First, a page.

A Primer on Molecular Similarity in QSAR and Virtual Screening
Part I - Descriptor Choice
Now, imagine you are not only using 2 input variables, but rather you employ all descriptors current software packages are able to calculate – this will be in the area of thousands of descriptors. What will be the case now if you plug all of those input variables into a model, and try to find a simple, linear model with 2 input variables, which describes the solubility of your dataset of 10 compounds? You will most certainly obtain a model with close-to-perfect fit, simply because there is a huge number of models to choose from – and some of them, just by accident, will be able to model your data. (One counterargument is that a suitable model validation routine can alleviate the problem. But this is only true to a certain extent – if the number of models is large enough, always a random model can be found that, by pure chance, will be able to fit both the training and test set nearly perfectly.)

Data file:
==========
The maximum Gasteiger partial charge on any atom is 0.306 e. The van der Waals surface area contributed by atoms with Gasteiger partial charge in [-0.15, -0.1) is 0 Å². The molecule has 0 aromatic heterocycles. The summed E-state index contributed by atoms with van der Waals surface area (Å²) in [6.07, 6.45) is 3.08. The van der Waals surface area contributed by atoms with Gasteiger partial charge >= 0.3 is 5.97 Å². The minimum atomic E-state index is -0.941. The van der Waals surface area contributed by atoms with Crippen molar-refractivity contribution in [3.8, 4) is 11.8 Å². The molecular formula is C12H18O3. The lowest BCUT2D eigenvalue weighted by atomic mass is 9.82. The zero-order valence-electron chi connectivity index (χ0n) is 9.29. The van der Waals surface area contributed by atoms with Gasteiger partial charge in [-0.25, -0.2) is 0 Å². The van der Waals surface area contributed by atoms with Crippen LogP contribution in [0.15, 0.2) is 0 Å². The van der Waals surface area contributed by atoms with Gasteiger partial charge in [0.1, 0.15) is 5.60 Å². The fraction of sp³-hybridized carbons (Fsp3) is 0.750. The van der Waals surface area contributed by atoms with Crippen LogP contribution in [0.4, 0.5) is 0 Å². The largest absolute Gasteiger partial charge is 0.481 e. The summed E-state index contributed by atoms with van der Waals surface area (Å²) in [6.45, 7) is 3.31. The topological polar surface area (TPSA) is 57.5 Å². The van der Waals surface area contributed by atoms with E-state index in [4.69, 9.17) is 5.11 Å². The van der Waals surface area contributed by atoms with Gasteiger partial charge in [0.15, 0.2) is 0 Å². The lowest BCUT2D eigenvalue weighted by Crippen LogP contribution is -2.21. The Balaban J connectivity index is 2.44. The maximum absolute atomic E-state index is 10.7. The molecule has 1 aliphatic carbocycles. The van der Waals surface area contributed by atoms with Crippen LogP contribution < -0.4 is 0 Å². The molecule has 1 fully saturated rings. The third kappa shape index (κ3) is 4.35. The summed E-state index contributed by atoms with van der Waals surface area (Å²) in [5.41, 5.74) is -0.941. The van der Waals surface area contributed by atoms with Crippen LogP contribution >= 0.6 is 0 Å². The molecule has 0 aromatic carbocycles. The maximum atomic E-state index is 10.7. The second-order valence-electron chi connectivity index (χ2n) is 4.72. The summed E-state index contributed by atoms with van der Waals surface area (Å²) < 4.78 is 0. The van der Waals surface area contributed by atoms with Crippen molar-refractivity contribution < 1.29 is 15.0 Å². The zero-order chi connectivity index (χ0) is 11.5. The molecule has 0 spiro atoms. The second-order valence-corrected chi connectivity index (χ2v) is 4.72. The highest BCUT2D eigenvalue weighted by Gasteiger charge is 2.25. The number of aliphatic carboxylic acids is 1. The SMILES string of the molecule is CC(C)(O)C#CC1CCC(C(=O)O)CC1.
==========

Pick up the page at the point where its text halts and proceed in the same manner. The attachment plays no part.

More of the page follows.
The more precise mathematical background for this phenomenon has been described in some recent publications – and if one is thinking about developing structure-activity models involving feature selection, a look at them would certainly be beneficial to avoid some common pitfalls[5-7]. Using few and interpretable features not only gives a neater model which can be interpreted – it is also more likely to be of statistical significance. (And you will be in sync with the likes of Albert Einstein, who once said: “Everything should be made as simple as possible, but not simpler”. He was certainly referring to QSAR models here.)
(b) Scaffold Hopping Capability of Molecular Descriptors
“Scaffold hopping” is a term that has been used extensively in recent literature on virtual screening, and it describes the ability of molecular descriptors to identify molecules with similar properties, despite different underlying structures (and scaffolds). Often the opinion is stated that “3D descriptors are better at finding diverse scaffolds”. While this might be the intuitive answer, a look into recent literature doesn’t give as clear a picture.